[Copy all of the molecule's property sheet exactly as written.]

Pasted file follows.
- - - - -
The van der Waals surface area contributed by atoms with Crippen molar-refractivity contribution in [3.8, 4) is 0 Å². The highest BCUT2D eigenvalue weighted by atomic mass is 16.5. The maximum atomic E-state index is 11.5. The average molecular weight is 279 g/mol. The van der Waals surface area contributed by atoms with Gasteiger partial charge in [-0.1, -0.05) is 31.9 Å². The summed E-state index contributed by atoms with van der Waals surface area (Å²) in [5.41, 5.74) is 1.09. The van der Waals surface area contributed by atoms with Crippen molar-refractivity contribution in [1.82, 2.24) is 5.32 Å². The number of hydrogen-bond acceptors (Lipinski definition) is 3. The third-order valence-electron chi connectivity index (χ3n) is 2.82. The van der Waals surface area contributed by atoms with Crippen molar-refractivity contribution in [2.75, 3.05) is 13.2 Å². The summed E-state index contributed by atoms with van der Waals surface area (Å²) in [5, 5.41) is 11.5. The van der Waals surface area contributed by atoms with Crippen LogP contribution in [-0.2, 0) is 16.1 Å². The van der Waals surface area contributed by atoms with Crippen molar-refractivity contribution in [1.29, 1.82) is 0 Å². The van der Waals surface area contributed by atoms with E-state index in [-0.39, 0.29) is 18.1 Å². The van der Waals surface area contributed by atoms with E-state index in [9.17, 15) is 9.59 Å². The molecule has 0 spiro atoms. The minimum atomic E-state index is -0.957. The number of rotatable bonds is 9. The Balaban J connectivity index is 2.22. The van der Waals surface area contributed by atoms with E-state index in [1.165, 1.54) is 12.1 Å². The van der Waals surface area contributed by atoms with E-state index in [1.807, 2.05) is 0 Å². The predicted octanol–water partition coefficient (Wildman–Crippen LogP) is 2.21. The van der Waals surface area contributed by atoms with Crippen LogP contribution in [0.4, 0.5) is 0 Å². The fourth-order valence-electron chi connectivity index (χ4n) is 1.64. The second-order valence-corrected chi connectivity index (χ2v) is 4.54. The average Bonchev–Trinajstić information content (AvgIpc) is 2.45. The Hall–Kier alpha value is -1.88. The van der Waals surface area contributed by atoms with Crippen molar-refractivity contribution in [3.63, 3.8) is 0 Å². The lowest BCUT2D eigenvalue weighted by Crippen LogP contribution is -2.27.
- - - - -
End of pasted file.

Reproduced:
The van der Waals surface area contributed by atoms with Crippen molar-refractivity contribution in [3.8, 4) is 0 Å². The highest BCUT2D eigenvalue weighted by atomic mass is 16.5. The maximum atomic E-state index is 11.5. The average molecular weight is 279 g/mol. The van der Waals surface area contributed by atoms with Gasteiger partial charge in [-0.1, -0.05) is 31.9 Å². The summed E-state index contributed by atoms with van der Waals surface area (Å²) in [5.41, 5.74) is 1.09. The van der Waals surface area contributed by atoms with Crippen molar-refractivity contribution in [1.82, 2.24) is 5.32 Å². The number of hydrogen-bond acceptors (Lipinski definition) is 3. The third-order valence-electron chi connectivity index (χ3n) is 2.82. The van der Waals surface area contributed by atoms with Crippen molar-refractivity contribution in [2.75, 3.05) is 13.2 Å². The summed E-state index contributed by atoms with van der Waals surface area (Å²) in [5, 5.41) is 11.5. The van der Waals surface area contributed by atoms with Crippen LogP contribution in [-0.2, 0) is 16.1 Å². The van der Waals surface area contributed by atoms with Crippen molar-refractivity contribution in [1.29, 1.82) is 0 Å². The van der Waals surface area contributed by atoms with E-state index in [-0.39, 0.29) is 18.1 Å². The van der Waals surface area contributed by atoms with E-state index in [9.17, 15) is 9.59 Å². The molecule has 0 spiro atoms. The minimum atomic E-state index is -0.957. The number of rotatable bonds is 9. The Balaban J connectivity index is 2.22. The van der Waals surface area contributed by atoms with E-state index in [1.165, 1.54) is 12.1 Å². The van der Waals surface area contributed by atoms with E-state index in [1.807, 2.05) is 0 Å². The predicted octanol–water partition coefficient (Wildman–Crippen LogP) is 2.21. The van der Waals surface area contributed by atoms with Crippen LogP contribution in [0.4, 0.5) is 0 Å². The fourth-order valence-electron chi connectivity index (χ4n) is 1.64. The second-order valence-corrected chi connectivity index (χ2v) is 4.54. The average Bonchev–Trinajstić information content (AvgIpc) is 2.45. The Hall–Kier alpha value is -1.88. The van der Waals surface area contributed by atoms with Crippen molar-refractivity contribution in [3.63, 3.8) is 0 Å². The lowest BCUT2D eigenvalue weighted by Crippen LogP contribution is -2.27.